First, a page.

The Human Skeleton in Forensic Anthropology and MedicineJuly 23, 2018 - July 27, 2018
Mānoa Campus, JABSOM Kakaako Campus, 651 Ilalo St. (M,T, Th, F) and West Oahu Campus (W)
Jul 23-27, 2018 â€¢ 9:00am-5:00pm
This one-week intensive workshop covers most aspects in the analysis of human skeletal remains as they relate to forensic anthropology and forensic medicine.
Students will receive classroom and laboratory training utilizing a broad array of learning materials including contemporary skeletons in the Department of Anatomy, John A. Burns School of Medicine of the University of Hawaii.
The workshop is divided into two components: 1) human osteology and forensic anthropology (4 days); and 2) field recovery of human remains in a forensic setting (1 day). Working individually and in small teams, students will analyze a known-identity human skeleton and compile a biological profile consisting of the individual's age at death, sex, ancestry, stature, bone disease, and trauma.
This is a non-credit educational activity and certificates will be provided to each student upon successful completion of the course.
Students will be provided instruction in the following areas and topics:
- Handling, preserving, and curating remains. Identifying and siding human bones
- Methods for estimating age at death, sex ancestry/race, stature, and personal identity
- Bone disease and healing
- Skeletal trauma
- DNA in forensic identification
- Dental radiology
- Non-metric traits and anatomical variants of the human skeleton
- Archaeological methods for recovering buried and surface scattered remains
- Plastination and preservation of human remains
- 3D photogrammetry and Augmented Virtual Reality of human bones
- Introduction to functional and musculoskeletal anatomy
Enrollment in the workshop is typically limited to 45 participants and is open to US citizens and international visitors with appropriate visas. Participants will include college students and practicing forensic scientist professionals, anthropologists, anatomists, physicians, allied health services and sciences, law enforcement, museum, university, and other related fields. Participants must be 18 years of age and will be admitted based on availability and a brief statement of interest.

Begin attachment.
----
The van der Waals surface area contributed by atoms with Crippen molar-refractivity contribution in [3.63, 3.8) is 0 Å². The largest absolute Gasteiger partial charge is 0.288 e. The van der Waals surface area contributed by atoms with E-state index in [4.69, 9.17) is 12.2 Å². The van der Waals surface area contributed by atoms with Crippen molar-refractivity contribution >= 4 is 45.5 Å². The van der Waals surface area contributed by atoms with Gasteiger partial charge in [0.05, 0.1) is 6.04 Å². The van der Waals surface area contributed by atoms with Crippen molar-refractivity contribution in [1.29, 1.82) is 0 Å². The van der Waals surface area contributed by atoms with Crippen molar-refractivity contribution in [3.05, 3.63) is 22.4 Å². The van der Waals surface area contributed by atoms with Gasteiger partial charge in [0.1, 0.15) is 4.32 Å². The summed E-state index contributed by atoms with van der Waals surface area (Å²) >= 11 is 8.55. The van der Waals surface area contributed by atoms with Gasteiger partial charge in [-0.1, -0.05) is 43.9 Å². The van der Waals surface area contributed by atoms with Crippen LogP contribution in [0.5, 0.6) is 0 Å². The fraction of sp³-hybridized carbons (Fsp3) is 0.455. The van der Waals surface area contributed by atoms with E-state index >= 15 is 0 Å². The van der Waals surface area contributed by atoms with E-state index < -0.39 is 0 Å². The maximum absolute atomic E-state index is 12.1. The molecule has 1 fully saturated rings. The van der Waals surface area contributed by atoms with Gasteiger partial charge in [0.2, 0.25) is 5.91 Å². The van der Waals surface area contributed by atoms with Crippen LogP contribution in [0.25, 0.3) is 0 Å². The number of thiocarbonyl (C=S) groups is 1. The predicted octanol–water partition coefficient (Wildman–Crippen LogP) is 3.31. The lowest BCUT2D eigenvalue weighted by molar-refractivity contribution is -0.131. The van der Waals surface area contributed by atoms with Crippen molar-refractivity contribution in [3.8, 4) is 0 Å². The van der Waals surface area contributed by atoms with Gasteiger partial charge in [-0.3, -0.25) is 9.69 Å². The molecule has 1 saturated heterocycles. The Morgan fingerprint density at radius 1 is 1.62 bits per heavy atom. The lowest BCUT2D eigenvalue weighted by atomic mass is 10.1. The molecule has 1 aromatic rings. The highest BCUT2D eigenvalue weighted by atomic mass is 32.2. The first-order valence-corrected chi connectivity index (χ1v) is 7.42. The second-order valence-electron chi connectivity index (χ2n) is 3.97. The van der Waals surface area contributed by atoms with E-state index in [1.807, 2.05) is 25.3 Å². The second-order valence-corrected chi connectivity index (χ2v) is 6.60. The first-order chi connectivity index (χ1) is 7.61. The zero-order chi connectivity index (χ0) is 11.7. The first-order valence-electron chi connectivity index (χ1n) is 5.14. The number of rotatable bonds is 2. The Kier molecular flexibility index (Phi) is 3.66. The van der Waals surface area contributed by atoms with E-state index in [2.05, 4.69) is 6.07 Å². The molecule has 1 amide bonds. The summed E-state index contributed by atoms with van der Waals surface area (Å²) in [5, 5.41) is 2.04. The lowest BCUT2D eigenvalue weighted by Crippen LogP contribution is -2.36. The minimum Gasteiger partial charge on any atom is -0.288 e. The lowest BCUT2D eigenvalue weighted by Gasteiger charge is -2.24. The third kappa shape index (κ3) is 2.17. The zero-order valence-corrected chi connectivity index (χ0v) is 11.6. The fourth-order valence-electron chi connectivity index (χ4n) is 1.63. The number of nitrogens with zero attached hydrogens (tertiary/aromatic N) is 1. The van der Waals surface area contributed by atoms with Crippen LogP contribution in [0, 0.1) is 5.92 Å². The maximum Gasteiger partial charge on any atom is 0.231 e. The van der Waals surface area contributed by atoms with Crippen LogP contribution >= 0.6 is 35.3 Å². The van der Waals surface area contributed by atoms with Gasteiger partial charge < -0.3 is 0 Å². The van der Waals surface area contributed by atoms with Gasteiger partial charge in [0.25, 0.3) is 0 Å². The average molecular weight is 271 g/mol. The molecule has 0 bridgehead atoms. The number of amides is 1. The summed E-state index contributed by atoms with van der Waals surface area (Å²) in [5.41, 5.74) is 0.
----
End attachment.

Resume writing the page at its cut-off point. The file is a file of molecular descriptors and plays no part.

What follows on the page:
Dr. Robert Mann (Course Director & Forensic Anthropologist)
Dr. Bill Belcher (Forensic Anthropologist)
Dr. John Byrd (Forensic Anthropologist)
Dr. Jennifer Byrnes (Forensic Anthropologist)
Dr. David Haymer (Forensic DNA Scientist)
Mr. Steven Labrash (Anatomical Specimen Specialist)
Dr. Scott Lozanoff (Anatomist)
Instructors subject to change
The cost of the workshop is $525 for students. Proof of student status will be requested upon registration. Early bird for all others is $699 by May 31, 2018. Regular rate is $629 on and after June 1, 2018. Attendees are responsible for their own airfare and accommodations (room and board). Some rooms will be available in campus housing on a first come, first-served basis.
To apply please submit the following:
- Update curriculum vitae or resume
- Letter of intent stating why you are interested in taking this workshop, what you hope to gain from it, and how you might apply this training in the future
- List of university courses or other professional training relevant to forensic anthropology, archaeology, forensic science, criminalistics, anatomy, crime scene investigation, or allied fields
Send electronic application to:
Robert W. Mann, PhD
John A. Burns School of Medicine
University of Hawaii School of Medicine
651 Ilalo Street
Honolulu, HI 96813
Application Deadline: May 31, 2018
$525 for students; $699 early bird; $729 regular
Outreach College Professional Programs, Mānoa Campus